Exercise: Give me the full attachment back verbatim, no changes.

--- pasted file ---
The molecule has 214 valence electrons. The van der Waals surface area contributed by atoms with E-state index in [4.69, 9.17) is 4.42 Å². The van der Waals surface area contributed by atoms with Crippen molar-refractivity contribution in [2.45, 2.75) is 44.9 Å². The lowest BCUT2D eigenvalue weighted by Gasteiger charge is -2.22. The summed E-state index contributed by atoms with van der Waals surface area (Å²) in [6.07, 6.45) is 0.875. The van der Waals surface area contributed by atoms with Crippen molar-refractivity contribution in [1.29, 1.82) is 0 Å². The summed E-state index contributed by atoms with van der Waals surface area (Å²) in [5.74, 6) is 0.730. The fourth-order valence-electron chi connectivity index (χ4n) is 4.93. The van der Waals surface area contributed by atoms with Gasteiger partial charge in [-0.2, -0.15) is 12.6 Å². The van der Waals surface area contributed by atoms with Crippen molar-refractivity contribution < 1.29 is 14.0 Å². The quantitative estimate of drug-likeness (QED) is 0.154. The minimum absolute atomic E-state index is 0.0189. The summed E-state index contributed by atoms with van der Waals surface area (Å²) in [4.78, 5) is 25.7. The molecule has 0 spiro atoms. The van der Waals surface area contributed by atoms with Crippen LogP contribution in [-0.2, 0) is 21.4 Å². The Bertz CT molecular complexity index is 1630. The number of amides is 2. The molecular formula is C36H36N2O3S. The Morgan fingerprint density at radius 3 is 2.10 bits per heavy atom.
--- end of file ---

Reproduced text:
The molecule has 214 valence electrons. The van der Waals surface area contributed by atoms with E-state index in [4.69, 9.17) is 4.42 Å². The van der Waals surface area contributed by atoms with Crippen molar-refractivity contribution in [2.45, 2.75) is 44.9 Å². The lowest BCUT2D eigenvalue weighted by Gasteiger charge is -2.22. The summed E-state index contributed by atoms with van der Waals surface area (Å²) in [6.07, 6.45) is 0.875. The van der Waals surface area contributed by atoms with Crippen molar-refractivity contribution in [1.29, 1.82) is 0 Å². The summed E-state index contributed by atoms with van der Waals surface area (Å²) in [5.74, 6) is 0.730. The fourth-order valence-electron chi connectivity index (χ4n) is 4.93. The van der Waals surface area contributed by atoms with Gasteiger partial charge in [-0.2, -0.15) is 12.6 Å². The van der Waals surface area contributed by atoms with Crippen molar-refractivity contribution < 1.29 is 14.0 Å². The quantitative estimate of drug-likeness (QED) is 0.154. The minimum absolute atomic E-state index is 0.0189. The summed E-state index contributed by atoms with van der Waals surface area (Å²) in [4.78, 5) is 25.7. The molecule has 0 spiro atoms. The van der Waals surface area contributed by atoms with Crippen LogP contribution in [-0.2, 0) is 21.4 Å². The Bertz CT molecular complexity index is 1630. The number of amides is 2. The molecular formula is C36H36N2O3S. The Morgan fingerprint density at radius 3 is 2.10 bits per heavy atom.